When I first read this book I imagined a similar dystopic world taking place in a Communist country or perhaps in a dictatorship like the one so many of my relatives were raised in. Now I realize it could just as well take place in a so-called democracy under several guises, and that’s the scary part. My mind did wander quite a bit while I was reading this book, thinking of the eerie possibilities, trying to find parallels between what I was reading and what I was observing in society. We are witnessing so much propaganda which may not be as obvious as some of the hilarious pro-Stalin and pro-Mao posters that I’ve seen online and in history books, but it’s there in an often subtler form.

I think one of the scariest parts for me was seeing how language can be used to manipulate and control: “All that was needed was an unending series of victories over your own memory.’ Reality control’, they called it: in Newspeak, ‘doublethink.’ Language is definitely becoming more simplified and some of the words that are making it into the dictionary are just laughable.

I kept thinking about the following Virginia Woolf quote while reading this book:

“Lock up your libraries if you like; but there is no gate, no lock, no bolt that you can set upon the freedom of my mind.”– Virginia Woolf, A Room of One’s Own

Freedom of mind is something I take for granted. We all want to believe we’re untouched by all this propaganda but are we really? Yes, this is definitely a cautionary tale. I wonder how many are listening.

The Waves- Virginia Woolf



“No, but I wish to go under; to visit the profound depths; once in a while to exercise my prerogative not always to act, but to explore; to hear vague, ancestral sounds of boughs creaking, of mammoths, to indulge impossible desires to embrace the whole world with the arms of understanding, impossible to those who act.” – Virginia Woolf, The Waves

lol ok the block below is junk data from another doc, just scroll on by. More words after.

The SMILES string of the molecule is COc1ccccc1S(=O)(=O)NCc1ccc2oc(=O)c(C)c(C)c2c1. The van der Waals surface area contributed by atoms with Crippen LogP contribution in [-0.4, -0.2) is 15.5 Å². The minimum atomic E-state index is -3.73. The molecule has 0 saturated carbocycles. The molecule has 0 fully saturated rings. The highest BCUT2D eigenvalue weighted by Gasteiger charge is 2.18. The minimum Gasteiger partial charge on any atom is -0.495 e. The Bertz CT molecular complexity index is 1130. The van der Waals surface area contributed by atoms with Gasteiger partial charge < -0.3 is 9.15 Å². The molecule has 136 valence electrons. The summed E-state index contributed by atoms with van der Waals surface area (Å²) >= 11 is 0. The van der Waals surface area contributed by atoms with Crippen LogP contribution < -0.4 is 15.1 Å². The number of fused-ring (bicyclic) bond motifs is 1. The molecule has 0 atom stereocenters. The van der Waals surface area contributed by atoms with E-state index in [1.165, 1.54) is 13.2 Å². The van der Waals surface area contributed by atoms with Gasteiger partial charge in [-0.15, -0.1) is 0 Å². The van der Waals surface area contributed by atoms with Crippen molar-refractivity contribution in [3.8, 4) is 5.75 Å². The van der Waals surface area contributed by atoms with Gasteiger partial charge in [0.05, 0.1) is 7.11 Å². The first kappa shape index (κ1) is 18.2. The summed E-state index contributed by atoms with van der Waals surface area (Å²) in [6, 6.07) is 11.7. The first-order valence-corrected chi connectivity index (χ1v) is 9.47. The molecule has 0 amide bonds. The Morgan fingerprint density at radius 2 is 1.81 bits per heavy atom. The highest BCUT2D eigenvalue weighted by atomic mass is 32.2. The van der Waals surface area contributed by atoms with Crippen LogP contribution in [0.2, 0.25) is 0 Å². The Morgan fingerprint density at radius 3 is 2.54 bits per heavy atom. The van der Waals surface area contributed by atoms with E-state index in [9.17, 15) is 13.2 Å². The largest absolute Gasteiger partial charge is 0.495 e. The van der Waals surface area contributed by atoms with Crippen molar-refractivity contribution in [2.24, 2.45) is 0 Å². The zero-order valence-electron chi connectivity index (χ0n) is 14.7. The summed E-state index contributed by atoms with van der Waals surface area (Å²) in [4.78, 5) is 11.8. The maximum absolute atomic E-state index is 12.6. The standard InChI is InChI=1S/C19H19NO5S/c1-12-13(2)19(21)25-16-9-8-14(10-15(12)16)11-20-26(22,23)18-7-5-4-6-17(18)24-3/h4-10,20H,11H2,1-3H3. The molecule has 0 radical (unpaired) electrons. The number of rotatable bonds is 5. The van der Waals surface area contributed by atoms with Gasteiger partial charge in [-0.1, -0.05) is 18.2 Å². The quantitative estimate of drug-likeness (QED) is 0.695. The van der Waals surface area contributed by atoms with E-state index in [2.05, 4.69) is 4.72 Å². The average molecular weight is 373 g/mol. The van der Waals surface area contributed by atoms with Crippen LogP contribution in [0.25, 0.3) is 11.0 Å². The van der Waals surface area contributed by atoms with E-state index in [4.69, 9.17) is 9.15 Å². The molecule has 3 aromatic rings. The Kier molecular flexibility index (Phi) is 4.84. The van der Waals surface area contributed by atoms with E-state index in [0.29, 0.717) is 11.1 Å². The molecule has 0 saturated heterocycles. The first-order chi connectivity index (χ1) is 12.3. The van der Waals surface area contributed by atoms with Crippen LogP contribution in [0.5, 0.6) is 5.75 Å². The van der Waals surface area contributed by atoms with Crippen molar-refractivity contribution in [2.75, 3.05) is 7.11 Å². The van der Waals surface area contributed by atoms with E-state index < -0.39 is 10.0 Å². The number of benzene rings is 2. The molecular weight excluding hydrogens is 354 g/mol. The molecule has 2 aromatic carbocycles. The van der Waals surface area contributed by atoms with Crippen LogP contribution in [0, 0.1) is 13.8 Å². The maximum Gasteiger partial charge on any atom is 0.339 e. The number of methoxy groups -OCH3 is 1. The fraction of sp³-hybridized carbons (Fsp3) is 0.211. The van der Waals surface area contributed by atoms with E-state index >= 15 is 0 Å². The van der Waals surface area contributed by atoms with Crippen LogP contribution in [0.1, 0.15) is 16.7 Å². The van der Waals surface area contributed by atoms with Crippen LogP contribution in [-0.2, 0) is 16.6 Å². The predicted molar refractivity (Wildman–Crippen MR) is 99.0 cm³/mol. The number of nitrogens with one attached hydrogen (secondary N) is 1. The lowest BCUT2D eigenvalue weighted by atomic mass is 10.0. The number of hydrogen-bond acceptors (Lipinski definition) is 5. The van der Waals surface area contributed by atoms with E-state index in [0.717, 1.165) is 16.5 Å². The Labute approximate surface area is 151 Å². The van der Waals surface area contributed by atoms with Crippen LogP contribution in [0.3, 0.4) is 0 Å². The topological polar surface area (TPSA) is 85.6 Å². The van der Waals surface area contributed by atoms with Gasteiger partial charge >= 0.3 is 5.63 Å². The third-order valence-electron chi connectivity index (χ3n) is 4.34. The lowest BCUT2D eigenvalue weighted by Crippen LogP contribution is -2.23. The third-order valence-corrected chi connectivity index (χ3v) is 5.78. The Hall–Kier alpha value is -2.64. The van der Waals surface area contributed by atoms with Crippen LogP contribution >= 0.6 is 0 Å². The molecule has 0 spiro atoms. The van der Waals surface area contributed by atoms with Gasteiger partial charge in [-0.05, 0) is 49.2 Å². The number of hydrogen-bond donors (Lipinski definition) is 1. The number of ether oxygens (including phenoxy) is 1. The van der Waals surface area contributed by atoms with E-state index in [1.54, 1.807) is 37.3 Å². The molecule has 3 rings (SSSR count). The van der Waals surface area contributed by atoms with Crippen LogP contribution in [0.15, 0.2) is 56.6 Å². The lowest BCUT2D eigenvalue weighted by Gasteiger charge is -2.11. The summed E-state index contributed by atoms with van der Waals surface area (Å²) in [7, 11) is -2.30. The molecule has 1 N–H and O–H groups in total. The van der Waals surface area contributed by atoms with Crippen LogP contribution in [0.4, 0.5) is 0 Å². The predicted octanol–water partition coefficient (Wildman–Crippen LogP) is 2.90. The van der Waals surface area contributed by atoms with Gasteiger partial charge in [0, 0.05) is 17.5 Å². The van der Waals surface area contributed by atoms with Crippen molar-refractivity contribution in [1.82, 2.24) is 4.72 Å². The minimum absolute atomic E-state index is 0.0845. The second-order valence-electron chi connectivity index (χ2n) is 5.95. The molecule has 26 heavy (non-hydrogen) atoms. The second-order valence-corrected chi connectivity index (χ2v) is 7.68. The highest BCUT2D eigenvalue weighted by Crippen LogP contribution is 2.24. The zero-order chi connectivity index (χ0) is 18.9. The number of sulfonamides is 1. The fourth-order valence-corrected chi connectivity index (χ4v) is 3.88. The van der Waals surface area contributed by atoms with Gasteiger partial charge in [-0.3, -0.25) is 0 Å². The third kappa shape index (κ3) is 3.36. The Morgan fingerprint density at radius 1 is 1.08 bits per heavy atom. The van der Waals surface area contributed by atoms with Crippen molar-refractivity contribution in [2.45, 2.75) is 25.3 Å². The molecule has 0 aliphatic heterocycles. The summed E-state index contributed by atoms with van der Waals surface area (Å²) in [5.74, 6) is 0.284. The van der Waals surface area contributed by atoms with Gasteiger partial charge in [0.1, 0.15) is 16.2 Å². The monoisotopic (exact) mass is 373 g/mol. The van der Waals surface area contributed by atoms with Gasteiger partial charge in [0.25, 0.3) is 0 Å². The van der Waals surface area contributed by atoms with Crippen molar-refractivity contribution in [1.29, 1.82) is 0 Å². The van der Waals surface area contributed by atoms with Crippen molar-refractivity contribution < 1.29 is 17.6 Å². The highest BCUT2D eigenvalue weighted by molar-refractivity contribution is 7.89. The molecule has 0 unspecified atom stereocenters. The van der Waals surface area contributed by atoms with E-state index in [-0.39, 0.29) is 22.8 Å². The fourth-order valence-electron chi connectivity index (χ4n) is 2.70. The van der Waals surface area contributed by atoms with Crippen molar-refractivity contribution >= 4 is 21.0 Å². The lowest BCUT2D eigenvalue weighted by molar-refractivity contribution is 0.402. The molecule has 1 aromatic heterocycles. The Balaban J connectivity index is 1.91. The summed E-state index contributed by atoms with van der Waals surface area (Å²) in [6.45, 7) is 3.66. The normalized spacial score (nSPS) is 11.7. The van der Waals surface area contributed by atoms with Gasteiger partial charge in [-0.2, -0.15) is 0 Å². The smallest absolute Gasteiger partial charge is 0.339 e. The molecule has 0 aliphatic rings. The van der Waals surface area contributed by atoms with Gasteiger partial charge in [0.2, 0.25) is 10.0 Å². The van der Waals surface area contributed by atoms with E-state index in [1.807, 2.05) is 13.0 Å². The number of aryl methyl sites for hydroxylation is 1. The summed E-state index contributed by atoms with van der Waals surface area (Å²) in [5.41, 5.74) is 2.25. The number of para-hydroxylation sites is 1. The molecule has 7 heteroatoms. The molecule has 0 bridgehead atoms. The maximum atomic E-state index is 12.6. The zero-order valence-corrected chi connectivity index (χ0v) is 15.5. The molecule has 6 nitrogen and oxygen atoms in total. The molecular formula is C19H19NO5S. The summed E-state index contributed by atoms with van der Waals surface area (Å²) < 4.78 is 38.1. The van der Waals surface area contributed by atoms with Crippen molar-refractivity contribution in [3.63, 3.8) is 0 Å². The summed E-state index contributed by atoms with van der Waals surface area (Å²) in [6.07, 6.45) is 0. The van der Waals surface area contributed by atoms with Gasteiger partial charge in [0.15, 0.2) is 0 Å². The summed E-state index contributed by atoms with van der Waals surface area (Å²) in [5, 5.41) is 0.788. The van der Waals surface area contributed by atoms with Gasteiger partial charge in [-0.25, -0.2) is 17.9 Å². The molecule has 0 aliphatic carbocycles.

Virginia Woolf never ceases to amaze me. If someone had told me a couple of years ago that I would actually enjoy books written in the stream-of-consciousness style, I would probably have laughed. I was definitely not a fan of this writing style and initially felt that it was one of the most difficult writing styles to follow; it actually infuriated me at times. However, I am now a convert and I see the beauty of that style. And Virginia Woolf is probably the most adept and poetic writer of this sort of writing.

There’s no easy way for me to summarize this book. It follows the lives of a group of friends; Bernard, Susan, Rhoda, Neville, Jinny, Louis and Percival, from childhood through adulthood. We hear, in turn, the internal monologues of each of these characters and they help piece the story together, as well as inform us of the characters’ personalities.

Out of all the characters, I liked Bernard the most. I found him to be truly perceptive and sensitive to things around him, his relationship with others, and his own feelings. He sees the importance of language and is obsessed with words:

“Words and words and words, how they gallop- how they lash their long manes and tails, but for some fault in me I cannot give myself to their backs; I cannot fly with them.”

Woolf’s writing is truly brilliant, lyrical and poetic. It is also very sad, especially the philosophical musings written when the group members are older, the musings of people who are grappling with different desires in life and who are wondering whether they are happy with their lives, especially when they encounter death.

I liked the descriptions of nature, waves in particular. They were many such references throughout the book, it was almost as if the whole story was saturated with water, giving it a bleak atmosphere:

“But wait- I sat all night waiting- an impulse again runs through us; we rise, we toss back a mane of white spray; we pound on the shore; we are not to be confined.”

I must admit, I wasn’t always 100% sure who was speaking but somehow I never lost track of the story. I’m sure that with a second reading, things will become clearer and I’ll be able to get more out of it.